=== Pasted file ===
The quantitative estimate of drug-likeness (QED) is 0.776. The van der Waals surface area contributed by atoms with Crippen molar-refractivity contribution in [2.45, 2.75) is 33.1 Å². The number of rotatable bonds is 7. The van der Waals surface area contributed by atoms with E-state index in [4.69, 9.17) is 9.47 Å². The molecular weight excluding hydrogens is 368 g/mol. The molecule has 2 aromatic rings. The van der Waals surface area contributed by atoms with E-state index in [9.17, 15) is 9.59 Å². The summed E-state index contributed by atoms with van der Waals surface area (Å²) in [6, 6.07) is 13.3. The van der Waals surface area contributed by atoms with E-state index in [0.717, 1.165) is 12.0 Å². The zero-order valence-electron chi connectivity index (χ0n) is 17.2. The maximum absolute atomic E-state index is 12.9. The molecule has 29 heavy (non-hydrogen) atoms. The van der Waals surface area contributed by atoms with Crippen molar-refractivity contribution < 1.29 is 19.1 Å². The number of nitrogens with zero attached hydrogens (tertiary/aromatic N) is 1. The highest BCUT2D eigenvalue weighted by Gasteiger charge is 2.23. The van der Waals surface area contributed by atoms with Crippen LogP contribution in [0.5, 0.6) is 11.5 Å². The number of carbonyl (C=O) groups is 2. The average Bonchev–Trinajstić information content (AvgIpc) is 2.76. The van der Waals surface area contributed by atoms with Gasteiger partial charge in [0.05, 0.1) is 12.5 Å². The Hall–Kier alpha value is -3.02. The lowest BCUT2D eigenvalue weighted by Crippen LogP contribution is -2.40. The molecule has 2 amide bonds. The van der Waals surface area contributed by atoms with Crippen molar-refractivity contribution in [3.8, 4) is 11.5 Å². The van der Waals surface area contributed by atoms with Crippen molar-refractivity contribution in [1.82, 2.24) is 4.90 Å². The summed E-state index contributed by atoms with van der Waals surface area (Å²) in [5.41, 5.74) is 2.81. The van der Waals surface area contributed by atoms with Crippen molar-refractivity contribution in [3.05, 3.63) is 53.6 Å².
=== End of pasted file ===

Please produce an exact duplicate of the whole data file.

The quantitative estimate of drug-likeness (QED) is 0.776. The van der Waals surface area contributed by atoms with Crippen molar-refractivity contribution in [2.45, 2.75) is 33.1 Å². The number of rotatable bonds is 7. The van der Waals surface area contributed by atoms with E-state index in [4.69, 9.17) is 9.47 Å². The molecular weight excluding hydrogens is 368 g/mol. The molecule has 2 aromatic rings. The van der Waals surface area contributed by atoms with E-state index in [9.17, 15) is 9.59 Å². The summed E-state index contributed by atoms with van der Waals surface area (Å²) in [6, 6.07) is 13.3. The van der Waals surface area contributed by atoms with E-state index in [0.717, 1.165) is 12.0 Å². The zero-order valence-electron chi connectivity index (χ0n) is 17.2. The maximum absolute atomic E-state index is 12.9. The molecule has 29 heavy (non-hydrogen) atoms. The van der Waals surface area contributed by atoms with Crippen molar-refractivity contribution < 1.29 is 19.1 Å². The number of nitrogens with zero attached hydrogens (tertiary/aromatic N) is 1. The highest BCUT2D eigenvalue weighted by Gasteiger charge is 2.23. The van der Waals surface area contributed by atoms with Crippen LogP contribution in [0.5, 0.6) is 11.5 Å². The number of carbonyl (C=O) groups is 2. The average Bonchev–Trinajstić information content (AvgIpc) is 2.76. The van der Waals surface area contributed by atoms with Gasteiger partial charge in [0.05, 0.1) is 12.5 Å². The Hall–Kier alpha value is -3.02. The lowest BCUT2D eigenvalue weighted by Crippen LogP contribution is -2.40. The molecule has 2 amide bonds. The van der Waals surface area contributed by atoms with Crippen molar-refractivity contribution in [3.8, 4) is 11.5 Å². The van der Waals surface area contributed by atoms with Crippen molar-refractivity contribution in [1.82, 2.24) is 4.90 Å². The summed E-state index contributed by atoms with van der Waals surface area (Å²) in [5.41, 5.74) is 2.81. The van der Waals surface area contributed by atoms with Crippen molar-refractivity contribution in [3.05, 3.63) is 53.6 Å².